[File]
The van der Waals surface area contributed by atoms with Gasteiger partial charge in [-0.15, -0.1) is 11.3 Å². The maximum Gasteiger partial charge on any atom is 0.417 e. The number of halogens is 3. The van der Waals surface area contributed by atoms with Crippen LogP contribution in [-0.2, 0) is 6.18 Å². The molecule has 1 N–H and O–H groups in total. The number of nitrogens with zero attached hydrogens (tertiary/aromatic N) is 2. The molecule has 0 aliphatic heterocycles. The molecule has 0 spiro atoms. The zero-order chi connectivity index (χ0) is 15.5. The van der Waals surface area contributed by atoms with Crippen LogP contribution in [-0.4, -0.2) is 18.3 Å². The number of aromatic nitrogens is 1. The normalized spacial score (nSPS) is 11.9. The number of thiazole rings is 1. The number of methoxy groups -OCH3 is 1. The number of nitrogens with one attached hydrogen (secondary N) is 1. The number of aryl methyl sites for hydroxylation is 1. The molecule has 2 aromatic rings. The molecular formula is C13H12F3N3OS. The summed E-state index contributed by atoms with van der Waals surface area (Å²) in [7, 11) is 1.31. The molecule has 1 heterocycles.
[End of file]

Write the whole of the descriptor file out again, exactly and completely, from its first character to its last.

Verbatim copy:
The van der Waals surface area contributed by atoms with Gasteiger partial charge in [-0.15, -0.1) is 11.3 Å². The maximum Gasteiger partial charge on any atom is 0.417 e. The number of halogens is 3. The van der Waals surface area contributed by atoms with Crippen LogP contribution in [-0.2, 0) is 6.18 Å². The molecule has 1 N–H and O–H groups in total. The number of nitrogens with zero attached hydrogens (tertiary/aromatic N) is 2. The molecule has 0 aliphatic heterocycles. The molecule has 0 spiro atoms. The zero-order chi connectivity index (χ0) is 15.5. The van der Waals surface area contributed by atoms with Crippen LogP contribution in [-0.4, -0.2) is 18.3 Å². The number of aromatic nitrogens is 1. The normalized spacial score (nSPS) is 11.9. The number of thiazole rings is 1. The number of methoxy groups -OCH3 is 1. The number of nitrogens with one attached hydrogen (secondary N) is 1. The number of aryl methyl sites for hydroxylation is 1. The molecule has 2 aromatic rings. The molecular formula is C13H12F3N3OS. The summed E-state index contributed by atoms with van der Waals surface area (Å²) in [7, 11) is 1.31. The molecule has 1 heterocycles.